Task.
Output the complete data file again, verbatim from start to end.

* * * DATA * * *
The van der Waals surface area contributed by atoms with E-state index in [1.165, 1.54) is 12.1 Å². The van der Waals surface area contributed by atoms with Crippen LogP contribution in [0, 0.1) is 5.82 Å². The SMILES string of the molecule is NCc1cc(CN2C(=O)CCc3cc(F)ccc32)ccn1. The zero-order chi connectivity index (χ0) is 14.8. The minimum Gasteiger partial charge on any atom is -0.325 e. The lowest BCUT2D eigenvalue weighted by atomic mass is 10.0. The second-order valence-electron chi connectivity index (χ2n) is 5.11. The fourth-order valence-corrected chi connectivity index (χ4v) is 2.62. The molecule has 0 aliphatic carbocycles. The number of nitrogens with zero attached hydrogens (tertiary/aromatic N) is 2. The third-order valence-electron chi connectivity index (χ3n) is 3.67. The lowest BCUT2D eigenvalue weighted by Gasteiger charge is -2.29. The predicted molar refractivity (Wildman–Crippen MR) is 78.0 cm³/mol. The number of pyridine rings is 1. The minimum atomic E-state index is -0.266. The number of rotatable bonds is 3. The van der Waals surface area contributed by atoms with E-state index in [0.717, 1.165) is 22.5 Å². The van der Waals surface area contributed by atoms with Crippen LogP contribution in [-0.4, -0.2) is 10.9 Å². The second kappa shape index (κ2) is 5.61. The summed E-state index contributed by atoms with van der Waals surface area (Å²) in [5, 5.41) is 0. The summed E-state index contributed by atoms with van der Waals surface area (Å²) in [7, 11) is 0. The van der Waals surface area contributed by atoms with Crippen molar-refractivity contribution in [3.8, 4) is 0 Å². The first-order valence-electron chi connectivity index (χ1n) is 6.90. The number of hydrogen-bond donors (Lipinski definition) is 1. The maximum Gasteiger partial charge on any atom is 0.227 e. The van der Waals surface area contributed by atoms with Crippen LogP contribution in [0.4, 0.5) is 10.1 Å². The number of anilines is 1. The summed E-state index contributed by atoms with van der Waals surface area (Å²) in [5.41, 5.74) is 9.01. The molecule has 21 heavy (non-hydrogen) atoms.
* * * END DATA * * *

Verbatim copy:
The van der Waals surface area contributed by atoms with E-state index in [1.165, 1.54) is 12.1 Å². The van der Waals surface area contributed by atoms with Crippen LogP contribution in [0, 0.1) is 5.82 Å². The SMILES string of the molecule is NCc1cc(CN2C(=O)CCc3cc(F)ccc32)ccn1. The zero-order chi connectivity index (χ0) is 14.8. The minimum Gasteiger partial charge on any atom is -0.325 e. The lowest BCUT2D eigenvalue weighted by atomic mass is 10.0. The second-order valence-electron chi connectivity index (χ2n) is 5.11. The fourth-order valence-corrected chi connectivity index (χ4v) is 2.62. The molecule has 0 aliphatic carbocycles. The number of nitrogens with zero attached hydrogens (tertiary/aromatic N) is 2. The third-order valence-electron chi connectivity index (χ3n) is 3.67. The lowest BCUT2D eigenvalue weighted by Gasteiger charge is -2.29. The predicted molar refractivity (Wildman–Crippen MR) is 78.0 cm³/mol. The number of pyridine rings is 1. The minimum atomic E-state index is -0.266. The number of rotatable bonds is 3. The van der Waals surface area contributed by atoms with E-state index in [0.717, 1.165) is 22.5 Å². The van der Waals surface area contributed by atoms with Crippen LogP contribution in [-0.4, -0.2) is 10.9 Å². The second kappa shape index (κ2) is 5.61. The summed E-state index contributed by atoms with van der Waals surface area (Å²) in [5, 5.41) is 0. The summed E-state index contributed by atoms with van der Waals surface area (Å²) in [7, 11) is 0. The van der Waals surface area contributed by atoms with Crippen molar-refractivity contribution in [3.8, 4) is 0 Å². The first-order valence-electron chi connectivity index (χ1n) is 6.90. The number of hydrogen-bond donors (Lipinski definition) is 1. The maximum Gasteiger partial charge on any atom is 0.227 e. The van der Waals surface area contributed by atoms with Crippen LogP contribution in [0.4, 0.5) is 10.1 Å². The number of anilines is 1. The summed E-state index contributed by atoms with van der Waals surface area (Å²) in [5.41, 5.74) is 9.01. The molecule has 21 heavy (non-hydrogen) atoms.